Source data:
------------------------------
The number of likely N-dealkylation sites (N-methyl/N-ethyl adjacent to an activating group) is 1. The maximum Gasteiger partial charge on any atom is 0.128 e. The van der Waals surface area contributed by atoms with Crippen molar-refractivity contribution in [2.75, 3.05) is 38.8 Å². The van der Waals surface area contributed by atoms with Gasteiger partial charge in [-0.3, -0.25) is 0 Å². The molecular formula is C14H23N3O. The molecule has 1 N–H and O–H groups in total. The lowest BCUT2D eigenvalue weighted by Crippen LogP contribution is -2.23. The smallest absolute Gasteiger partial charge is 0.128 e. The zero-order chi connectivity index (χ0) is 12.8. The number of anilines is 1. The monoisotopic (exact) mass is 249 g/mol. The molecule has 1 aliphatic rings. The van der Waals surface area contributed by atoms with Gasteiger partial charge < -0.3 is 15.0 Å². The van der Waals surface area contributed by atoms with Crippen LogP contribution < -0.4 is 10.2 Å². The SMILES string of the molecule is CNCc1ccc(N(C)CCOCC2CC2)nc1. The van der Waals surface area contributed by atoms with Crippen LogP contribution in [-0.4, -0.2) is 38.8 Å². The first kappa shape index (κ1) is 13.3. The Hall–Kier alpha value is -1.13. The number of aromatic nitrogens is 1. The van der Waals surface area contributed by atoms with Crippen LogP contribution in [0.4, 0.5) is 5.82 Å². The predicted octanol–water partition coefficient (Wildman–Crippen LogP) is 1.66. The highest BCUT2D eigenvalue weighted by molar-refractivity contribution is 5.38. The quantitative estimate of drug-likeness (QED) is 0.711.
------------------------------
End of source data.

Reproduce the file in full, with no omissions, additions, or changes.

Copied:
The number of likely N-dealkylation sites (N-methyl/N-ethyl adjacent to an activating group) is 1. The maximum Gasteiger partial charge on any atom is 0.128 e. The van der Waals surface area contributed by atoms with Crippen molar-refractivity contribution in [2.75, 3.05) is 38.8 Å². The van der Waals surface area contributed by atoms with Gasteiger partial charge in [-0.3, -0.25) is 0 Å². The molecular formula is C14H23N3O. The molecule has 1 N–H and O–H groups in total. The lowest BCUT2D eigenvalue weighted by Crippen LogP contribution is -2.23. The smallest absolute Gasteiger partial charge is 0.128 e. The zero-order chi connectivity index (χ0) is 12.8. The number of anilines is 1. The monoisotopic (exact) mass is 249 g/mol. The molecule has 1 aliphatic rings. The van der Waals surface area contributed by atoms with Gasteiger partial charge < -0.3 is 15.0 Å². The van der Waals surface area contributed by atoms with Crippen LogP contribution < -0.4 is 10.2 Å². The SMILES string of the molecule is CNCc1ccc(N(C)CCOCC2CC2)nc1. The van der Waals surface area contributed by atoms with Crippen LogP contribution in [-0.4, -0.2) is 38.8 Å². The first kappa shape index (κ1) is 13.3. The Hall–Kier alpha value is -1.13. The number of aromatic nitrogens is 1. The van der Waals surface area contributed by atoms with Crippen LogP contribution in [0.4, 0.5) is 5.82 Å². The predicted octanol–water partition coefficient (Wildman–Crippen LogP) is 1.66. The highest BCUT2D eigenvalue weighted by molar-refractivity contribution is 5.38. The quantitative estimate of drug-likeness (QED) is 0.711.